What communication obstacles exist with founders and business owners coming to Kapitus?
Where I really see the most friction is in founders who are hesitant to open up completely about their history or issues that they went through that may still be affecting their credit or cash position. We hope to enable them to feel comfortable enough to talk to us about the really good and also the really not so good. Our goal is to find the appropriate form of financing or strategy. Right out of the gate, we invite transparency and authentic connection. We message that we understand all kinds of pain points and have a multitude of options.
I have found myself in some pretty difficult conversations, historically and predominantly with men, who don't feel like they can open up to somebody like me. I tend to push back on that and it feels powerful to be able to break through those conversations and gain their trust.
What keeps you interested in the work you do?
I love the people that I work with and I love that I've been able to travel to get in front of people and understand their particular needs. The most important thing I’ve learned is that financing is a critical part of every business. So many people do not have a trusted partner or even know what their options are. When you're able to create a solid relationship and be that partner for somebody, it’s incredibly rewarding.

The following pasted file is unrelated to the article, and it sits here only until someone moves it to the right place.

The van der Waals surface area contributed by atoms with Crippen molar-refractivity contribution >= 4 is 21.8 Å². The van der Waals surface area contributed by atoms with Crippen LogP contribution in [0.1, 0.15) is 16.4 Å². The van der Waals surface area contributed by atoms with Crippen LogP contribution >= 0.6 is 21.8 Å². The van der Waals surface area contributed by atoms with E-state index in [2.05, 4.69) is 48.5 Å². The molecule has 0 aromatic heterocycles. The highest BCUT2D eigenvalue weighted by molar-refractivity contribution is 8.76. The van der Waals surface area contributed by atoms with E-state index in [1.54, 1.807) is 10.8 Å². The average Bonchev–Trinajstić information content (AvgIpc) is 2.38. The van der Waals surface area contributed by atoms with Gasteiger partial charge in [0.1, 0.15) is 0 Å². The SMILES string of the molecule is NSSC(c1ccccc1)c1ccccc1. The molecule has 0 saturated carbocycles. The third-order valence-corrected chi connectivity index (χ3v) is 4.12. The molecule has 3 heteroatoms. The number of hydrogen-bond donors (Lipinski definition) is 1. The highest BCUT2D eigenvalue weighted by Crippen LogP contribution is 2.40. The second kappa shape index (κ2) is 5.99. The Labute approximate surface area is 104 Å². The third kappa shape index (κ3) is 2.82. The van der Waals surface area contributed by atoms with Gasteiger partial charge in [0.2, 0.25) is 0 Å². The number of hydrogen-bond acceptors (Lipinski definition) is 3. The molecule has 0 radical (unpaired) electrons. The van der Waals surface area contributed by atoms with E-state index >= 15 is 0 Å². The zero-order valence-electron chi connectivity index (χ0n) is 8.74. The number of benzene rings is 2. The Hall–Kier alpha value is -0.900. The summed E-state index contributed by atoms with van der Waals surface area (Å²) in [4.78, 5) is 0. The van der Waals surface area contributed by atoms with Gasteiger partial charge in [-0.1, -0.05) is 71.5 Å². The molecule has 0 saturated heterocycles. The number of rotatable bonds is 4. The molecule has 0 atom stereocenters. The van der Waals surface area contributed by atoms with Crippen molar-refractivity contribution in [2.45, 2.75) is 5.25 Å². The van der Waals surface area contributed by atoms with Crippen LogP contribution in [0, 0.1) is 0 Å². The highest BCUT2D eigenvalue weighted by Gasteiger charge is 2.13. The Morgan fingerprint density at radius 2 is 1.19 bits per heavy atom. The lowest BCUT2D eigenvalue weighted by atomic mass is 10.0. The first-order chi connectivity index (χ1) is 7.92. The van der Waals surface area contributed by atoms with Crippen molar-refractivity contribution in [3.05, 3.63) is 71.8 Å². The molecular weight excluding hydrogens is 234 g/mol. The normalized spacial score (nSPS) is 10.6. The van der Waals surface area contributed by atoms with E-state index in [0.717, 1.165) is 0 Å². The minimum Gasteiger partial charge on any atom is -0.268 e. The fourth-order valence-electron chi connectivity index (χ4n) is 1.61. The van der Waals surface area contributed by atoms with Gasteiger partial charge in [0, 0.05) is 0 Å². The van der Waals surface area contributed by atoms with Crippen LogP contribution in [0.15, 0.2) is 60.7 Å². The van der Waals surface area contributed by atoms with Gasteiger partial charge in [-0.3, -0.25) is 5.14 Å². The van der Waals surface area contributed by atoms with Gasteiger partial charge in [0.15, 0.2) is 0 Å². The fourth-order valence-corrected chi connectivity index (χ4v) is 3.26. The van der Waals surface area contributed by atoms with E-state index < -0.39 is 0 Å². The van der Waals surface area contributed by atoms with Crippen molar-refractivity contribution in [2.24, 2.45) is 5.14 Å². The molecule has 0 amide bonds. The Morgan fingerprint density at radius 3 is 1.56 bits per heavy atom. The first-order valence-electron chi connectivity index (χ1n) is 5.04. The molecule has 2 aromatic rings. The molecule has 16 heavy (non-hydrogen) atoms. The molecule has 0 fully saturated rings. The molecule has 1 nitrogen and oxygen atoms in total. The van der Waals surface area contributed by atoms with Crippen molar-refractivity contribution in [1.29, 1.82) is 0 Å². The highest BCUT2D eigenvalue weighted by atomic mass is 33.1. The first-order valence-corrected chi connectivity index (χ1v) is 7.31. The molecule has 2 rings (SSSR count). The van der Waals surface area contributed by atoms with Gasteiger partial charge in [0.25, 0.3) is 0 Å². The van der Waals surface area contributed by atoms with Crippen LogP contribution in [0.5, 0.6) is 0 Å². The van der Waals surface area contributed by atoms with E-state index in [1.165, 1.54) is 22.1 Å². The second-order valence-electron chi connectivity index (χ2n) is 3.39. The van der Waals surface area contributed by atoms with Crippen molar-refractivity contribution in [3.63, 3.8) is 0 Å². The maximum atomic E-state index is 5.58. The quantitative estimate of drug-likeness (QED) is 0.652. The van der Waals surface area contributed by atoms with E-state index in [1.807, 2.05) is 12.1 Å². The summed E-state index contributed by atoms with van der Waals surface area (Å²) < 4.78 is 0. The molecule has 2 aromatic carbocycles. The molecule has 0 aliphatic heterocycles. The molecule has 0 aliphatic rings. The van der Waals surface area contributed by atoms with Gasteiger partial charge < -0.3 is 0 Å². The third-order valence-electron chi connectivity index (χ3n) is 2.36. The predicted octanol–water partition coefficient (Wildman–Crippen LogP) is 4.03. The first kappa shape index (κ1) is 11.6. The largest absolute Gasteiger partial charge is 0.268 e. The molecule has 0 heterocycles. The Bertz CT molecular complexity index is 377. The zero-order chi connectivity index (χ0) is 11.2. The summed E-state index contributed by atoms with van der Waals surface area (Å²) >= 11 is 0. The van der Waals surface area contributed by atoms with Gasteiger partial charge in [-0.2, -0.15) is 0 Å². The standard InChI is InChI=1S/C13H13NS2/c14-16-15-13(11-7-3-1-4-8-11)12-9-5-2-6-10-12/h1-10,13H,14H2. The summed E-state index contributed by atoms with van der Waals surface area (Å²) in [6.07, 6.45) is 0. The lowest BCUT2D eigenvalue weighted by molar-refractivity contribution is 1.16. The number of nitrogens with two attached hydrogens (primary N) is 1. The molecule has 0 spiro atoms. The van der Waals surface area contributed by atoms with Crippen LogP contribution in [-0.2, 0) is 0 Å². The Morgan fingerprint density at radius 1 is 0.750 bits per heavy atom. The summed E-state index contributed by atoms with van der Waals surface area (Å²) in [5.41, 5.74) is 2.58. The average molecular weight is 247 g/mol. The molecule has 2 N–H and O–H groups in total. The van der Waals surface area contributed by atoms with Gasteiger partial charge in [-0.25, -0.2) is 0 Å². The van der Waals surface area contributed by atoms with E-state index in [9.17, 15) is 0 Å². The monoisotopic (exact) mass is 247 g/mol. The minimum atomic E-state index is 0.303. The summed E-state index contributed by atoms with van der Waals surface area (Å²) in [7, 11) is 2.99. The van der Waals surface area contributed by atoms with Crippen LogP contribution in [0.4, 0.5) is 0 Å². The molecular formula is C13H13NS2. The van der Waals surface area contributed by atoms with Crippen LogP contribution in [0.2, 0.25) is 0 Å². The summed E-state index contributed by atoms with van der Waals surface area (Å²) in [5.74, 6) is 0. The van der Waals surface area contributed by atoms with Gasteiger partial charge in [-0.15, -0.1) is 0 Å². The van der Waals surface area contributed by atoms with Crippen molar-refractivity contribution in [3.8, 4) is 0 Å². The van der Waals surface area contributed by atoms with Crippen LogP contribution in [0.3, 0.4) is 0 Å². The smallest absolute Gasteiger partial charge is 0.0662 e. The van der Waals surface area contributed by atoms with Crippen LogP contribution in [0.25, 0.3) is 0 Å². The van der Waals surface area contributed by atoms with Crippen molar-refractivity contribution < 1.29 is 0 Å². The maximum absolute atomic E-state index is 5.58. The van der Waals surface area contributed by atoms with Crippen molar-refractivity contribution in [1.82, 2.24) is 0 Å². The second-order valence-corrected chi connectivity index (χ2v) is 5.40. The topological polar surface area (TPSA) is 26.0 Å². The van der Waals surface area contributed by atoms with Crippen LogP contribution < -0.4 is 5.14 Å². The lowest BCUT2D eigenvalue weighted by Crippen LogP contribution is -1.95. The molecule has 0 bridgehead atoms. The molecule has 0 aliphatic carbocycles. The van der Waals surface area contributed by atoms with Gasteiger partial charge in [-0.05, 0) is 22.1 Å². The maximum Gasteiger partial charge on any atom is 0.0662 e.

I think right now authentic communication is in the spotlight in our society. Now more than ever, I think it's especially in demand in the business world. People are expecting greater levels of humanity, understanding, and honesty from their leaders and from their peers. Someone has to authentically reach out their hand and have some willingness to be a little bit vulnerable, rather than sort of glossing over what problems or issues exist. It takes courage and some confidence to be open like that. Sometimes being the courageous person to reach out first clears the space for someone else to feel like they can do that too.